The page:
In comparison, Western Europe had started relinquish both its share and value of African goods imported. Alongside growing demand from developing countries, there became greater diversification in African export markets, with countries from Asia (Malaysia, Pakistan), Eastern Europe (Poland, Russia), and within Africa (the Democratic Republic of the Congo, Uganda), accounting for growing shares of African exports.

The Future of the African Export Market

Though Africa’s largest export markets are outside the continent for now, there is vast untapped potential for inter-regional exports, which stood at only 15% of total export value in 2020.

There is movement to expand on this trade, with the African Continental Free Trade Area (AfCFTA) established in 2018 to reduce trade barriers between African countries. According to UN estimates, it has the potential to create a $3 trillion market within the continent alone.

With one of the fastest-growing regional populations, the African continent’s economic stakes have never been higher. So who will end up dominating Africa’s trade landscape in the decades to come?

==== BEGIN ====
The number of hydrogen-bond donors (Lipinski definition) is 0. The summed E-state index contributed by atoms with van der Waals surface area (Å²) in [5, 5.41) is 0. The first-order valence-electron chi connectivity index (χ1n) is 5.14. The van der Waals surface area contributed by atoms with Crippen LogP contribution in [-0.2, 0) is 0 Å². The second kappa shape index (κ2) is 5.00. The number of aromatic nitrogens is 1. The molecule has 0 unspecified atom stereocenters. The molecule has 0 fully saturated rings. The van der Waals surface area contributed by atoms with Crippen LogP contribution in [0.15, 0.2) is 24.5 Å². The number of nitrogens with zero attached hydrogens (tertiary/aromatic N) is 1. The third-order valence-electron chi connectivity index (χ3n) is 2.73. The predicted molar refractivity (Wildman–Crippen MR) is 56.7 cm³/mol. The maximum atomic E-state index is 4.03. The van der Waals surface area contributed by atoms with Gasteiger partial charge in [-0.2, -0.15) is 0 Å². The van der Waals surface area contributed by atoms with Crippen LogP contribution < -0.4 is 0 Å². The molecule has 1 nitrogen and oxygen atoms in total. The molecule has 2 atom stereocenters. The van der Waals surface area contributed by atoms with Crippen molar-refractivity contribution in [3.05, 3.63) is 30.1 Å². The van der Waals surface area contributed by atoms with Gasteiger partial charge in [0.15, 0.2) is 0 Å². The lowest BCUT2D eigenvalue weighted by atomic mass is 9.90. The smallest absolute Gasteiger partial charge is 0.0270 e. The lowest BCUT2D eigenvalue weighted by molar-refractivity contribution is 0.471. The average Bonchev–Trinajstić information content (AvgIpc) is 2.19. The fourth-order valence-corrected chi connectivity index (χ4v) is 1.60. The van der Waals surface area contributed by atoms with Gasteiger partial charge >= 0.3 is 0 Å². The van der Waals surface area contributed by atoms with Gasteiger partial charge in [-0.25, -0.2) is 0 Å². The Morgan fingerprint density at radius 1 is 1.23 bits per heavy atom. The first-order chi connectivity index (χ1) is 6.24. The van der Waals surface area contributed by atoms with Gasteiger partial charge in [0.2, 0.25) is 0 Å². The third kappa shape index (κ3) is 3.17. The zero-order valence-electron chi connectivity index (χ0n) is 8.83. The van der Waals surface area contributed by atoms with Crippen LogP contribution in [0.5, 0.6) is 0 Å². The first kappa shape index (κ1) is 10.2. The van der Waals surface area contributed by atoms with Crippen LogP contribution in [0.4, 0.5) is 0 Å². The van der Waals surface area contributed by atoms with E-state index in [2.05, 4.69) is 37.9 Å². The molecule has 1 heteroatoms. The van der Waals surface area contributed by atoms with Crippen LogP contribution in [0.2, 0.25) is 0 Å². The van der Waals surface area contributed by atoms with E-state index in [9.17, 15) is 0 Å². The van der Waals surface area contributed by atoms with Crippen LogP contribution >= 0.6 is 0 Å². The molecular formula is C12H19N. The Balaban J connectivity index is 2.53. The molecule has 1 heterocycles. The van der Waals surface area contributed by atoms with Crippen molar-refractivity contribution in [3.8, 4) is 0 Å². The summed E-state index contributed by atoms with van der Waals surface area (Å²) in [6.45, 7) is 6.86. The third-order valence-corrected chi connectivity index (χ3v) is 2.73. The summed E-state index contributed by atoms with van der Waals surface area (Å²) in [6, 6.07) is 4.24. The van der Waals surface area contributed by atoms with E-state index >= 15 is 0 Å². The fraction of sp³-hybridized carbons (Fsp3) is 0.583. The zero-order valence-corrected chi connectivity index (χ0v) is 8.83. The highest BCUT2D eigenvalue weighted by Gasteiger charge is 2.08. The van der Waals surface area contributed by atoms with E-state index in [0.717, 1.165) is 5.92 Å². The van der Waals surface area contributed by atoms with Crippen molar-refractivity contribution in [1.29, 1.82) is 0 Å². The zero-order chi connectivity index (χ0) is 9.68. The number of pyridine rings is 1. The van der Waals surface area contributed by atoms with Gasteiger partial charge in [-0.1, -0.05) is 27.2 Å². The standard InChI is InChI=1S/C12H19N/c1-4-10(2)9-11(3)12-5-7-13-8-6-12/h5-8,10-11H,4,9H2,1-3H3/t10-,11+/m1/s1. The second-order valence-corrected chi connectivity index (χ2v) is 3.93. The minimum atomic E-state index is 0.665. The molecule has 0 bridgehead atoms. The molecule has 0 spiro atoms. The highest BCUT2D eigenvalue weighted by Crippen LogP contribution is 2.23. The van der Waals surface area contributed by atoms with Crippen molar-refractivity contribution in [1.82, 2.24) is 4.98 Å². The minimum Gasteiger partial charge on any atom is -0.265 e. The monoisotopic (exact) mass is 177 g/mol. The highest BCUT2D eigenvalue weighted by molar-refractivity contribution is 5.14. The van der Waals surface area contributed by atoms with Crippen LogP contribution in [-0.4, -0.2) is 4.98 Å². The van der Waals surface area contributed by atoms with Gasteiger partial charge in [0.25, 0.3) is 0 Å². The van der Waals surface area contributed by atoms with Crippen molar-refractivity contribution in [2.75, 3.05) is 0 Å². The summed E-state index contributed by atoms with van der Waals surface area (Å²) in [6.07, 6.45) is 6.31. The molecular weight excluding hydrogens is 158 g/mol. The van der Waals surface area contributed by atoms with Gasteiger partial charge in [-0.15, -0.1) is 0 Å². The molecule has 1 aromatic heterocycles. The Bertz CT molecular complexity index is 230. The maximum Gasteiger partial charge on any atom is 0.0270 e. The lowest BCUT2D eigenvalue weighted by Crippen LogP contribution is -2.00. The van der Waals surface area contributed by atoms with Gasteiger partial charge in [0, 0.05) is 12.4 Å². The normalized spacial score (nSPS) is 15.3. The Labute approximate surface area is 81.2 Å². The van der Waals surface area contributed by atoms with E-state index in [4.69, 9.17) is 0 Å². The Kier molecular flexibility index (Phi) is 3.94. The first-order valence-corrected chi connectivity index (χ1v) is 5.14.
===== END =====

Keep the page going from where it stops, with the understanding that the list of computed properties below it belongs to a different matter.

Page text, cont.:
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Africa

Mapped: Breaking Down the $3 Trillion African Economy by Country

The top three economic powerhouses of Africa contribute more than one-third to the African economy. We rank the nations of the world’s second-largest continent by 2024 GDP estimates.

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A cropped map of the $3 trillion African economy labelled by each country's economic output, excluding Eritrea, Burundi, Lesotho, Guinea-Bissau, and São Tomé and Príncipe.

Breaking Down the $3 Trillion African Economy by Country

This was originally posted on our Voronoi app. Download the app for free on iOS or Android and discover incredible data-driven charts from a variety of trusted sources.

Home to 1.4 billion people, the nations of the African continent are widely diverse; not just in culture and language, but also in economic output.

We visualize the 2024 gross domestic product (GDP) projections for African countries from International Monetary Fund (IMF) estimates, last updated in October 2023. The data is in current USD, and does not include projections for Eritrea.

Furthermore, data for Lesotho, Guinea-Bissau, São Tomé and Príncipe, and Burundi has been left off the map due to a lack of space but has been included in the article’s table.

Ranked: Africa’s Economies by GDP

At first place, South Africa is Africa’s biggest economy in nominal terms, with an estimated GDP of nearly $400 billion.